Where is your Produce Coming From?

[shareaholic app="share_buttons" id="27983777"]

Here’s a clue, your local grocery store rarely stocks local produce…
If you go to the produce section of any grocery store, whether it be a large brand name or a mom and pop’s operation, one similarity will transcend all across the US—most of our produce is NOT produced here, even the organic stuff! Just think about that for a minute. Most of the food you eat, if purchased from a grocery store is nowhere near you, most likely not even in the same country, yet the US has an abundance of farmland, what gives?

The food you buy in grocery stores typically travels about 1500 miles before reaching your plate. Just imagine how many people are touching your food before YOU are! Interestingly, this applies to processed foods too. Just think where do you suspect all of those tomatoes in your pizza sauce, veggies in your frozen dinner or fruits in your ice cream originate from? Though we may never know the exact origin for sure, it’s NOT going to be from a local farmers market that is guaranteed.

A scenario of the current food model is as such:

Farmer’s and rancher’s selling to collection points (produce terminals or stockyards)
The food is then processed and packaged as how it would arrive in a grocery store
Products put on trucks, rail or stored in warehouses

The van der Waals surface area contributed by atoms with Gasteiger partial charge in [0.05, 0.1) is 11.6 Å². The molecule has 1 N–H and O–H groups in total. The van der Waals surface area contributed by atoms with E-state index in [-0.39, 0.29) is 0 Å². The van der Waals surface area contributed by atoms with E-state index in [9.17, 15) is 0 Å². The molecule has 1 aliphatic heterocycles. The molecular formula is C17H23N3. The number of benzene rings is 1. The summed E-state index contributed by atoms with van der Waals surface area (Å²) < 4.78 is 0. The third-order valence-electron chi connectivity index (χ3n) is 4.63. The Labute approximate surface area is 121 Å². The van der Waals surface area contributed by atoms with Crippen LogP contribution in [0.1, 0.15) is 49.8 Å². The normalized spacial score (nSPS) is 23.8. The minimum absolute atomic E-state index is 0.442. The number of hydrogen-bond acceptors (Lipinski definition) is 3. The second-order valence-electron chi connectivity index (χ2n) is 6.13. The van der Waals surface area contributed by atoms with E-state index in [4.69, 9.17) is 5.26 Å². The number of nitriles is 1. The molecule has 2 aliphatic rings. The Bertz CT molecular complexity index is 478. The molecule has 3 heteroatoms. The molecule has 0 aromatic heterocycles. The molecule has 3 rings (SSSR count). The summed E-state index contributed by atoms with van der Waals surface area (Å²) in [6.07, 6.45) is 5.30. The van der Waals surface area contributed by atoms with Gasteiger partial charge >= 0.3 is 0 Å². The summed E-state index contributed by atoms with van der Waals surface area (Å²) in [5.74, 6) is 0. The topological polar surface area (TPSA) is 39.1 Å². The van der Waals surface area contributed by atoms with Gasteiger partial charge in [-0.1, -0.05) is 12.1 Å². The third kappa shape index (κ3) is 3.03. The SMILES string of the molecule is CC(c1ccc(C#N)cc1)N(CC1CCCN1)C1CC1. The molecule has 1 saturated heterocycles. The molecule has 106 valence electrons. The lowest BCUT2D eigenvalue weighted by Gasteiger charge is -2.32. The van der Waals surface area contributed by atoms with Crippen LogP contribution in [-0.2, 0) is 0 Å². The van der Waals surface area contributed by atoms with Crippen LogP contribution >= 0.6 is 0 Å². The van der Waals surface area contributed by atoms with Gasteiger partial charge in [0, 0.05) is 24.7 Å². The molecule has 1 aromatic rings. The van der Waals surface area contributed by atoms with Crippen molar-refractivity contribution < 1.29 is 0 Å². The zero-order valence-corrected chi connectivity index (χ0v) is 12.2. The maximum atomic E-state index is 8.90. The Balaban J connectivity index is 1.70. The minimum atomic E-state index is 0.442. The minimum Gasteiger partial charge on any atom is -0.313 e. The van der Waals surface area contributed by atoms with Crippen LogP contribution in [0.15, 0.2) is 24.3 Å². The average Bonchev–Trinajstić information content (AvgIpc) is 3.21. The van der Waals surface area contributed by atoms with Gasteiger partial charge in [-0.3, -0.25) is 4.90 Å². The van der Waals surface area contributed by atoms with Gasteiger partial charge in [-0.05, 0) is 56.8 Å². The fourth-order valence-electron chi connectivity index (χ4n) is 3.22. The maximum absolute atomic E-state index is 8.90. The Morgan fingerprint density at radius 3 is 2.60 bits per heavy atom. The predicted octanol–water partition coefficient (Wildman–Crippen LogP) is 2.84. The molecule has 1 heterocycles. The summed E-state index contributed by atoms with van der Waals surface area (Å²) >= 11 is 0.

If at a warehouse, most products are frozen and can be stored for over a year!
Shipments are arranged to go to retailers across the country
Perishable food producers usually have their own delivery fleets
Fresh produce distribute to wholesalers, food co-ops or terminal markets
Distributors, brokers, wholesalers deliver to restaurants, grocery stores, and chain warehouses

Now here are some fun facts, take a look where some of the most popular produce items originate from:

APPLES: New Zealand, California

BANANAS: Costa Rica, Brazil, and Bolivia

CANTALOUPE: Mexico, California

GRAPES: Mexico, California

ORANGES: Mexico, California

STRAWBERRIES: Mexico, California

CARROTS: Mexico, California

TOMATOES: Mexico, California

SQUASH: Mexico, California

POTATOES: Mexico, California

Clearly, California has the biodiversity to rival Mexico but why is it that the majority of the produce in grocery stores in from Mexico NOT California?

As logical as it sounds, Californians should be the first to get the produce from their own background…it’s right there! But something seemingly so trivial is far more complex than many can fathom because of the hands of corporate greed and public policies making life difficult for local farmers.

The solution? To ensure you are really buying local, go to a farmers market! Farmers Markets have very strict guidelines to determine who can actually become a vendor. There are certain radius requirements to ensure vendors are indeed local and not some imposture selling products produced across the border. Every market will have its own guidelines so be sure to check beforehand.

GrubMarket is so proud that all of our 200+ vendors are ALL 100% local and we wouldn’t have it any other way!